Philip Giraldi, Ph.D. is Executive Director of the Council for the National Interest.

(Republished from Strategic Culture Foundation by permission of author or representative)
 
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  1. Quibble:

    … no candidate but Tulsi Gabbard and Bernie Sanders even suggested that America’s global interventionism might be reconsidered or even reversed is telling. Both were eliminated by the Democratic party establishment.

    More accurately, they were squelched to the extent that what they said wasn’t Exceptional! but showed their lack of principle by supporting the Team Red warmongering nominee. (Rand Paul is their Team Red complement.)

    Most people here knew in 2016, if not earlier, that Mr. Sanders is a Proggy sheepdog. Ms. Gabbard this time around had lots of support among the commenters, but there won’t be nearly as much if she tries again.

    • Replies: @Richard B
  2. It is a nation that has become addicted to war for no good reason, and that addiction has brought neither security nor prosperity.

    The addiction is to “growth”. For most of our history growth was real, albeit ruthlessly accomplished, but for the last century the growth was a Ponzi scheme.

    The standing military, and its offshoot, the intelligence apparatus was created to maintain that growth.

    All Ponzi schemes eventually fail.

    In the meantime we have destroyed our base of independent businesses and farms – sacrificed to the god, “growth”. There is no turning back, the bridges are burned.

    • Agree: Sollipsist
    • Replies: @Notsofast
  3. anonymous[252] • Disclaimer says:

    “imperial overstretch,” which means projection of power in support of global commitments that are not essential to national well-being and bankrupting oneself in the process.

    If you are a reader of this blog you probably believe the most influential lobby in Washington is made up of supporters who are supernatural in prowess. But what makes me question the foresight of the Israel lobby is the lack of recognition that overstretch could decrease the capacity of the US to defend Israel and redraw the Middle East. I would be truly be impressed by the lobby’s ability to think several steps ahead if it actively sought to pull back on commitments in Europe (Russia) and Asia (China) to make the presence in the Middle East sustainable when the defense budget eventually falls to 2% of GDP.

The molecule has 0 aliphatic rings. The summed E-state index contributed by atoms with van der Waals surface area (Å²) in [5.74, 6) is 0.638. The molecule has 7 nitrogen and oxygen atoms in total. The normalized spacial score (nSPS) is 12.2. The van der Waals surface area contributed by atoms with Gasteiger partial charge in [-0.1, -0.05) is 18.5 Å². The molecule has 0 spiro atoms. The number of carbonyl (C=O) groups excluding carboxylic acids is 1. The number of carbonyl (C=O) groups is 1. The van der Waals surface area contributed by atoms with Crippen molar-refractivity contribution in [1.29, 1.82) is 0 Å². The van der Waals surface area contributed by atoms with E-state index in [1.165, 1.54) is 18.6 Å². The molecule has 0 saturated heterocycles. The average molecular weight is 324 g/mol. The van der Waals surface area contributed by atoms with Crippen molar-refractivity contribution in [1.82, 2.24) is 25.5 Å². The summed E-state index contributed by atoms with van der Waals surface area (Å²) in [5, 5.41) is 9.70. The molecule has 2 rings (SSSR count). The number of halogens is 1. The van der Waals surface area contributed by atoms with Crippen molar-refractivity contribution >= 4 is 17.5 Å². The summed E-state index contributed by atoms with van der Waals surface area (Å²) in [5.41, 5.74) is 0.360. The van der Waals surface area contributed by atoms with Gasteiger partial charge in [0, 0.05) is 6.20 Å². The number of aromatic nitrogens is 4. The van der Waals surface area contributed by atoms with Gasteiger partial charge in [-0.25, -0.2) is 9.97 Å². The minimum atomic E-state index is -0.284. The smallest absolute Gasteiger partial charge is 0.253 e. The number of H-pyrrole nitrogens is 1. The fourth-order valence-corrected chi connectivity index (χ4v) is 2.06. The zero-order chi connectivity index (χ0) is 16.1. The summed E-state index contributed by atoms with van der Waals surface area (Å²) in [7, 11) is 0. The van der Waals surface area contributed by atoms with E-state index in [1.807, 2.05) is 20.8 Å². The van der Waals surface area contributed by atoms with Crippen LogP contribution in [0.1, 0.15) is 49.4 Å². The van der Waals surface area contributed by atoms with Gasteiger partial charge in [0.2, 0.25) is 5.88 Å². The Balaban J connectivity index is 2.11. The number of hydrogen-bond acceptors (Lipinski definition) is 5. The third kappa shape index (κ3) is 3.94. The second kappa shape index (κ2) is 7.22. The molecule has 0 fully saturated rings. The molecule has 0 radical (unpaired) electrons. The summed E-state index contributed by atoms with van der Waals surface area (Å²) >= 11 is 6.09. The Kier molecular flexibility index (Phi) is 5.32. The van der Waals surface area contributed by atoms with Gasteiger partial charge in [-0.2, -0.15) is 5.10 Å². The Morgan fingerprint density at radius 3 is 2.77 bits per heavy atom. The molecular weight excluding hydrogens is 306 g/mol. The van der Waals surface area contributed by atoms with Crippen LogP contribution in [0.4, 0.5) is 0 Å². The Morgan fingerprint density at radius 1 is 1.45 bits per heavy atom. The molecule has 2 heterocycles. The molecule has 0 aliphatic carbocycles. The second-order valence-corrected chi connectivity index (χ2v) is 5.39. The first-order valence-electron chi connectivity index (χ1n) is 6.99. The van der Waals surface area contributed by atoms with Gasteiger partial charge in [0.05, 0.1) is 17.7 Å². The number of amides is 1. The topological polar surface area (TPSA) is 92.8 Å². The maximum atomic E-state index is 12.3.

Can anyone name a single person affiliated with the Israel lobby who is warning about the effect of overstretch elsewhere on the empire’s bases in the Middle East? Among military planners you see the ability to see ahead already in action. The Marine Corps is in the middle of radical change based on predictions that the defense budget will rapidly fall over the decade. Marines will dispense with armor units entirely and downsize into a Western Pacific force. Does that mean the Marine Corps senior officer corps is smarter than the bigshots of the Israel lobby?

    • Replies: @Wyatt
    , @animalogic
  4. America’s “allies” have inevitably rightly become increasingly disengaged from Washington, reluctant to comply with Washington’s directions and demands,

    I know this sounds odd, but it seems to me that it is the Trumpian way of dissolving NATO (aka Israel`s pitbull). When his statements questioning NATO`s relevance were scorched, he turned to “make them pay their share”. I suspect even Trump understood that would not play well, except, perhaps, in the (((occupied))) UK. If he was seeking to become less interventionalist, the best way is to mistreat the puppets. Oddly, no NATO makes wars for Israel less palatable for the respective populations of NATO members and more difficult for their governments, as they have to declare independently.
    Free trade is not fair trade, and certainly not the Trumpian concept of fair trade. Free trade means offshoring industry. Fair trade means tariffs. It`s easier to get out of the free trade business if your “partners” have their knickers in a twist.

  5. Wyatt says:
    @anonymous

    Jews, contrary to what they and their zionist apologists will tell you, are not that smart. They don’t think that far ahead and their overwhelming lack of humanity means they won’t accidentally see their own failure looming through compassion for others. It’s how they can send western goy to die fighting the Palestinians and then, ten years later, beg for money during Christmas for starving Holocaust survivors (lol).

    The sheer hubris they have that they are special, they need to be doted on and that they deserve unending sacrifice will eventually kill them, but it won’t be by white hands. Either the Chinese will grind them out of existence or the Arabs will outbreed and overtake them. There’s no way they can win in the long term and thank God for that.

    • Replies: @Realist
  6. I do not understand why people are claiming this because Trump increased military and intelligence spending more than any president in modern history, congress never leaves, so that leaves the media, academia, and think tanks, and think tanks are usually included in intelligence and academia, so maybe a transfer in priority to pro DNC funded think tanks, but still, with the many Republican politicians, their pork barrel projects will always make their way into the budget as they always have and always will, unfortunately. Academia must be exposed for the corrupt, fraudulent, evil, barbaric, anti-humanitarian, tyrannical, monsters that they have been and still are, getting worse and more abusive with each passing day. So, now they will be on the defensive, having to defend themselves for their crimes against humanity and out right fraud. Let’s see how they handle themselves when they have to defend their actions and their policies of full blown fraud, corruption, and barbaric monstrous, evil, Orwellian attrocities that all will be subjected to, including their own descendents, in their remarkable mental incompetency and short sightedness for their own narcisstic glorification at the expense of everyone else on earth. I am waiting for an explanation!